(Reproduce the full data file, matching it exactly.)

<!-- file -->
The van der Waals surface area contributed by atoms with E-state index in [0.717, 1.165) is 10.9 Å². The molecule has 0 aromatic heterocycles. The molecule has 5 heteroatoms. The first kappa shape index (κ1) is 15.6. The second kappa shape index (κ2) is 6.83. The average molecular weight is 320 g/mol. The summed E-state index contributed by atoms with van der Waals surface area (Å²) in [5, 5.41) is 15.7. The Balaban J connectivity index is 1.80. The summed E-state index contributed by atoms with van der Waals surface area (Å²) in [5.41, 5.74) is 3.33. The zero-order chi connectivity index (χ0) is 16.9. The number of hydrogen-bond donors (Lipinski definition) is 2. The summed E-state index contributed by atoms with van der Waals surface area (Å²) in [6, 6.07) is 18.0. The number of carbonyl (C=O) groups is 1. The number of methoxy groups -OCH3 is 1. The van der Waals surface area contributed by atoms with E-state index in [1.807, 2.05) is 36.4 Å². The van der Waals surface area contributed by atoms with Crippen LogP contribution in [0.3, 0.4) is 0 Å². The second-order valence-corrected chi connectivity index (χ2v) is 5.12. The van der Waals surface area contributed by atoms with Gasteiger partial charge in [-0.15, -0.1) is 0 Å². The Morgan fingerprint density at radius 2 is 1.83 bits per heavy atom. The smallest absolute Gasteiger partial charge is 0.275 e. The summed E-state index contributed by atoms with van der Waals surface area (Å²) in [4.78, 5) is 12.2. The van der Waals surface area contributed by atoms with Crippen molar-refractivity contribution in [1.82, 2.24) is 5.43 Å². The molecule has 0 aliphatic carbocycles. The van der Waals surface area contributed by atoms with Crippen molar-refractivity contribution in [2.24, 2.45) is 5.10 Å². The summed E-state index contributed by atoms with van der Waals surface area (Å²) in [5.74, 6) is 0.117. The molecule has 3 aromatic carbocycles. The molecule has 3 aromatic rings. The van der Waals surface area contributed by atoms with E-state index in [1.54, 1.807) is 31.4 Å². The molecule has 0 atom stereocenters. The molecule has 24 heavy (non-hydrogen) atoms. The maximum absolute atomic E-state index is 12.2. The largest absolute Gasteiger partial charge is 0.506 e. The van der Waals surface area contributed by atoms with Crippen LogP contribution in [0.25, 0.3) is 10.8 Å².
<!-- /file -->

The van der Waals surface area contributed by atoms with E-state index in [0.717, 1.165) is 10.9 Å². The molecule has 0 aromatic heterocycles. The molecule has 5 heteroatoms. The first kappa shape index (κ1) is 15.6. The second kappa shape index (κ2) is 6.83. The average molecular weight is 320 g/mol. The summed E-state index contributed by atoms with van der Waals surface area (Å²) in [5, 5.41) is 15.7. The Balaban J connectivity index is 1.80. The summed E-state index contributed by atoms with van der Waals surface area (Å²) in [5.41, 5.74) is 3.33. The zero-order chi connectivity index (χ0) is 16.9. The number of hydrogen-bond donors (Lipinski definition) is 2. The summed E-state index contributed by atoms with van der Waals surface area (Å²) in [6, 6.07) is 18.0. The number of carbonyl (C=O) groups is 1. The number of methoxy groups -OCH3 is 1. The van der Waals surface area contributed by atoms with E-state index in [1.807, 2.05) is 36.4 Å². The van der Waals surface area contributed by atoms with Crippen LogP contribution in [0.3, 0.4) is 0 Å². The second-order valence-corrected chi connectivity index (χ2v) is 5.12. The van der Waals surface area contributed by atoms with Gasteiger partial charge in [-0.15, -0.1) is 0 Å². The Morgan fingerprint density at radius 2 is 1.83 bits per heavy atom. The smallest absolute Gasteiger partial charge is 0.275 e. The summed E-state index contributed by atoms with van der Waals surface area (Å²) in [4.78, 5) is 12.2. The van der Waals surface area contributed by atoms with Crippen molar-refractivity contribution in [1.82, 2.24) is 5.43 Å². The molecule has 0 aliphatic carbocycles. The van der Waals surface area contributed by atoms with Crippen molar-refractivity contribution in [2.24, 2.45) is 5.10 Å². The summed E-state index contributed by atoms with van der Waals surface area (Å²) in [5.74, 6) is 0.117. The molecule has 3 aromatic carbocycles. The molecule has 3 aromatic rings. The van der Waals surface area contributed by atoms with E-state index in [1.54, 1.807) is 31.4 Å². The molecule has 0 atom stereocenters. The molecule has 24 heavy (non-hydrogen) atoms. The maximum absolute atomic E-state index is 12.2. The largest absolute Gasteiger partial charge is 0.506 e. The van der Waals surface area contributed by atoms with Crippen LogP contribution in [0.25, 0.3) is 10.8 Å².